A taste of Toronto, soon-to-be my new home. So as not to be utterly overwhelmed by the novelty, I kept a mission list to a minimum in this, my first exploratory trip. Leaving my adopted city of Boston is going to be tough – roots have grown deep over these past 11 years. I came very close (within inches, really) to moving to the ‘Tdot’ 4 years ago but it didn’t pan out because I was not ready to separate myself from the likes of ‘Beantown’. Over the course of my life, I have resided in and made a couple dozen trips to Europe and yet, scandalously, I have rarely visited Toronto, a major pulsing city a measly 4 hours away from where I grew up: Ottawa. I cannot complain, though….hello, Europe?! But unbeknownst to me, a megapolis was growing, evolving, and drawing people from all corners of the world.
Whilst hitting the streets during my 5-day stay and polling friends and strangers that live there, I discovered that Toronto is indeed a wonderful and liveable city. Naïvely, I thought it was solely a field of skyscrapers. Of those glass high-rises there are aplenty, many having sprouted in the past few years to meet the burgeoning condo demand of downtowners. But there are so many plays of scale there. I was pleasantly surprised to find numerous neighbourhoods or, dare I say, arrondissements, with different qualities, some with a small village feel: you’ve got your industrial-turned-art district, hipster, bohemian, trendy, and posh areas, the financial and entertainment zones, the beaches and so on.
As the world’s most ethnically diverse city, Toronto also has distinctive shopping districts and markets that offer a wide range of unique experiences: vibrant retail areas that’ll disorient you and make you think you’re elsewhere. Ok, perhaps that’s a bit of a stretch to say but the Greek, Portuguese, Italian, Indian, Chinese communities, to name but a few, are each a ‘country’ in itself. I came across scores of teenagers seamlessly flipping back and forth between English and foreign languages, presumably their family’s native tongue – something I can relate to. And it is no surprise to see many business owners from Europe setting up shop there, benefitting from opportunities that they cannot get on the other side of the pond. Toronto is home to heaps of independent shops, galleries and restaurants, suave Internet cafés sandwiched between tattoo parlours and Shawarma eateries. Personally, I was all over the mid-century modern venues stocked with Scandinavian furniture and décor. Put me in front of anything with the ‘Design within Reach’ label (a knockoff of a classic, rather) and look out! I’ll covet it like a treasure trove. The highly acclaimed Toronto International Film Festival may have helped put this city on the cultural map but it goes far beyond that – it has become one of North America’s most dynamic arts and design communities.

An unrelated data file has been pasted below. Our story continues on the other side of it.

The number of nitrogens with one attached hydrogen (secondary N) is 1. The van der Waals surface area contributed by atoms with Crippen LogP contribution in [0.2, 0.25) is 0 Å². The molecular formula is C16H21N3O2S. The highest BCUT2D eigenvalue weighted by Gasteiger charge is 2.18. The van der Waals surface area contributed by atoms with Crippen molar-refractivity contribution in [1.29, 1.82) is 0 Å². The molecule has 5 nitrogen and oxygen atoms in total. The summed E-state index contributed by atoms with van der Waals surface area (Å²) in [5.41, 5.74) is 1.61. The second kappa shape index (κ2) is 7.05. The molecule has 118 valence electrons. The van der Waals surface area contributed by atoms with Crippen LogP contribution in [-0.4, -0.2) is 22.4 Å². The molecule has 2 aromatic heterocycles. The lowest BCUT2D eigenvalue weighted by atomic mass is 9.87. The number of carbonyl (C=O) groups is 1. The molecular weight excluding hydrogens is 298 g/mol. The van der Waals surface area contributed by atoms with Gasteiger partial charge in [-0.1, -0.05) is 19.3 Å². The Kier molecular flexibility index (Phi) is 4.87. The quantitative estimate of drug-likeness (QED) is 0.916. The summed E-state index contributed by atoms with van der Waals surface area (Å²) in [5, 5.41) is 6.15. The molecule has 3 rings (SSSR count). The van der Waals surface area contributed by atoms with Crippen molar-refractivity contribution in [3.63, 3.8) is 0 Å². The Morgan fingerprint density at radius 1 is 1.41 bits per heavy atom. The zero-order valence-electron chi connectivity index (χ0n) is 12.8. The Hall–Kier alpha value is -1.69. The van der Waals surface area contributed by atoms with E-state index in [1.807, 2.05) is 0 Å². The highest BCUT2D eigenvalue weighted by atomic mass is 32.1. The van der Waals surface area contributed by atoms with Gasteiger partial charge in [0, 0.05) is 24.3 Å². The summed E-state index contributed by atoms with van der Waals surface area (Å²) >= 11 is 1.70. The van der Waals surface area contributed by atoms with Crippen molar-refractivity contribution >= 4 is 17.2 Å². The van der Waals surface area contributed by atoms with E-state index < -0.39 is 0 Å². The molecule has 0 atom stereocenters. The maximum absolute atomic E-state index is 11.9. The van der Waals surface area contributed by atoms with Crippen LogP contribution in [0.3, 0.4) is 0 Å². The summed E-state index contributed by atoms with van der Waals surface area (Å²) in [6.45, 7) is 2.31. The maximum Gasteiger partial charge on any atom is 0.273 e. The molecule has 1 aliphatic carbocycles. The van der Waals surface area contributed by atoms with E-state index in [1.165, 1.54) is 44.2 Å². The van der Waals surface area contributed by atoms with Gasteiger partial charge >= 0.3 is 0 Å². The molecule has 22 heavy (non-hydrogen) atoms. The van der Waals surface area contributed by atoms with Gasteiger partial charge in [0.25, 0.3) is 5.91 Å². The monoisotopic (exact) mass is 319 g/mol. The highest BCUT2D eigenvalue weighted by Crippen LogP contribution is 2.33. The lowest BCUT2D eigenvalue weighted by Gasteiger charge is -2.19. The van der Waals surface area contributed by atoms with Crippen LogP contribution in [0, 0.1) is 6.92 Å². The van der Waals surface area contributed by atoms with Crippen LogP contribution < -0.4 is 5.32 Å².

People in Toronto have a sense of humour. You can do what you want here (generally speaking) and be whomever you want. (And frankly, coming from Boston, it’s refreshing). You can find everything and anything here. And in my walks I encountered distressingly attractive and stylish people… another bonus to relocating. 🙂 Like anything, there will be pluses and minuses, I’ll give up some things and gain others. But I’m ready for the new adventures a metropolis affords. Word on the street is that initiatives are in place to make Toronto into a New York. I can believe that. With neighbourhoods on the upswing, a booming real estate market (almost as if there was no recession), and an established major banking center: these all bring serious cashola to the once ‘Big Smoke’. It may not have a reputation of being the prettiest of cities (note aforementioned nickname ‘Big Smoke’) but it’s getting better at creatively filling in the blanks. Concrete Toronto is in a form of continuous development.
I woke up with the sun rising over Lake Ontario, a body of water so enormous it might as well be a sea. And as if there wasn’t already enough happening, there is also a massive ongoing revitalization of Toronto’s harbour front. Development plans to strengthen the ‘blue edge’ are still much in the works but I saw various projects already constructed: flexible public spaces and facilities, wave decks, bridges, parks, and beaches, all contributing to create a destination that connects people to the water. The open/green space encourages year-round use so I strolled the waterfront, sans dog, liking the wind-catching willows that create a soft buffer and scoping out informal beach furniture scattered across the south end of the site that transforms it from an urban park to an urban beach. Naturally, being mid-winter, it wasn’t particularly animated (i.e. dogs few and far between) so I’m psyched to see it come spring. While we’re on the topic, let me take this opportunity to clear up the common misconception of foreigners that Torontonians are trudging through snowdrifts in a barren northern climate. They aren’t. If the cityslickers are wearing fur-lined parkas, it’s for stylin’ reasons because those jackets are all the rage!
I saw but a fraction of the city on this short trip, but enough to already come to some conclusions. Toronto is ‘the new black’, at least for me. So stay tuned. In the meantime, be sure to check out what’s happening in Vancouver, a Canadian city with international attention because it is hosting the winter Olympics in just 2 short weeks…